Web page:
The Battle of Vimy Ridge, 1917
Comprising a famed attack upon the heights which crucially overlooked the plains of Artois the Battle of Vimy Ridge saw the Canadian Corps sweep away firmly entrenched German defenders on 9 April 1917.
Some 12km northeast of Arras Vimy Ridge gained early importance during the war on account of the heights which overlooked the Allied-held town. German forces seized control of the ridge in September 1914 and promptly constructed deep defensive positions comprising bunkers, caves, passages and artillery-proof trenches, heavily protected by concrete machine gun emplacements.
With such formidable defensive precautions in place the German army rapidly set about the steady destruction of Arras, pounding the town with heavy artillery - apparently with impunity. French attempts to grab control of the ridge throughout 1915 were bloodily repulsed with the loss of some 150,000 French casualties. Although the British relieved French operations in March 1916 they were pushed back along a 2km front before they could commence aggressive planning.
There matters lay pending the wide-scale Arras offensive scheduled for the spring of 1917. As part of this offensive the Canadian Corps, operating under British General Julian Byng - were tasked with the decisive recapture of Vimy Ridge. In preparation for this the Canadians constructed miles of tunnels through which troops could pass in readiness for the opening of the attack without coming under shellfire. Aerial reconnaissance using observation balloons ensured accurate news of German movements.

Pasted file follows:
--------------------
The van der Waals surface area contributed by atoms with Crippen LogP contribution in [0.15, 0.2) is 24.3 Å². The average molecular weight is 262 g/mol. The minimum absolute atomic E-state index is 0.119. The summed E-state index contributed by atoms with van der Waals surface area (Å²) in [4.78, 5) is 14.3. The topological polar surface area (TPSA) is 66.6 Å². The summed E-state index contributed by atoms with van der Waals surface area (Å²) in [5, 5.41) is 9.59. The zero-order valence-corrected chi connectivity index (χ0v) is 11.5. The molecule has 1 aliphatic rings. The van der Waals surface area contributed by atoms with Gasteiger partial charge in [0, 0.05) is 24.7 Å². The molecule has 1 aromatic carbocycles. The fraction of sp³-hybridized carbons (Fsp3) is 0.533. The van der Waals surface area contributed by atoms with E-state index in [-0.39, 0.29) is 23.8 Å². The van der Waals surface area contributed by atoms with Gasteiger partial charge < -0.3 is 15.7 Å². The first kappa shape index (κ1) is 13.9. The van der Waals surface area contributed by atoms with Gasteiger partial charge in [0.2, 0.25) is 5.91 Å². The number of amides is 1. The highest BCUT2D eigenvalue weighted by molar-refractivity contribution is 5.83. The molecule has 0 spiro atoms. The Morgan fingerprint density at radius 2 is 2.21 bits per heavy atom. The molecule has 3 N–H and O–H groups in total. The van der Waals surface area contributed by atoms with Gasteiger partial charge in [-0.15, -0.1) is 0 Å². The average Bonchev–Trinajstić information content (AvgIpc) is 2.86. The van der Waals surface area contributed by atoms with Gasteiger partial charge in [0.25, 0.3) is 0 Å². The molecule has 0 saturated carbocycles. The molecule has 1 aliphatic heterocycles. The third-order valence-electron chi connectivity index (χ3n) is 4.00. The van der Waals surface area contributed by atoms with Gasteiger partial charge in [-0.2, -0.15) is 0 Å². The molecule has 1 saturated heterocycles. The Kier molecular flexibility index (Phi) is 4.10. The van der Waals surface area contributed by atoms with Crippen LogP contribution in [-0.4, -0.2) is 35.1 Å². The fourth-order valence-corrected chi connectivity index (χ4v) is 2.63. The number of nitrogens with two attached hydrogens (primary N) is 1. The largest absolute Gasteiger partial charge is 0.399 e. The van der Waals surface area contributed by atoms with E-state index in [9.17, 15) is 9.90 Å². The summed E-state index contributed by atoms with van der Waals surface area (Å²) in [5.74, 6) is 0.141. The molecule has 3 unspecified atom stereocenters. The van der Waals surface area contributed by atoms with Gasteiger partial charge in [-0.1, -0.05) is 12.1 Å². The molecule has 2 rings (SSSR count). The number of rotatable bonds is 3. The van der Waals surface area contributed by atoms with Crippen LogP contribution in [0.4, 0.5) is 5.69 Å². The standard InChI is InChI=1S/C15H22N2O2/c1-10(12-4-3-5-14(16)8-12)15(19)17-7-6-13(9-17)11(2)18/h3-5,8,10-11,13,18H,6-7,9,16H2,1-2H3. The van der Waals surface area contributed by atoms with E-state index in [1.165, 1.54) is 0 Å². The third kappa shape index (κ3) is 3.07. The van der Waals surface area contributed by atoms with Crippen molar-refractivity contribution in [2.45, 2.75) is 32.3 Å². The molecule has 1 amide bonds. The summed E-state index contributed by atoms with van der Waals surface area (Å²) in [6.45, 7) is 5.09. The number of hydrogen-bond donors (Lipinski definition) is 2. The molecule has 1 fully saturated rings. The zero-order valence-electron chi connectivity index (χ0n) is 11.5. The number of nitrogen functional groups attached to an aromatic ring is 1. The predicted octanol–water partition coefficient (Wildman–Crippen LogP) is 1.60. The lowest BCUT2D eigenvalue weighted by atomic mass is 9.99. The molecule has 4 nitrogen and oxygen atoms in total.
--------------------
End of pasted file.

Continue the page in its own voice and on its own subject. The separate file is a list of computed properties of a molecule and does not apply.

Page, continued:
At dawn on the morning of Easter Monday 1917 - 9 April - the Canadian attack comprising four divisions began following a heavy three-week British artillery barrage and was supported by a well-devised creeping barrage.
Within thirty minutes the Canadian 1st Division, under Arthur Currie, had succeeded in capturing German front line positions in spite of a snowstorm; within a further half hour the second line had similarly passed into Canadian hands.
With the entire ridge wholly under Allied control by 12 April (when Hill 145, the highest feature on the ridge, fell) the operation was judged a spectacular success, the single most successful Allied advance on the Western Front to that date. The ridge remained in Allied hands for the remainder of the war.
It did not come without cost however: 10,602 Canadians were wounded during the attack, and 3,598 killed. The opposing German force suffered even more heavily: 20,000 casualties.
Julian Byng later served as Canadian Governor-General, and Arthur Currie was knighted for his wartime services. Four Victoria Crosses were awarded as a consequence of fighting at Vimy Ridge: to Private William Milne, Lance-Sergeant Ellis Sifton, Captain Thaine MacDowell and Private John Pattison.
Click here to view a map of the opposing lines on the Western Front in early 1917.
Photographs courtesy of Photos of the Great War website.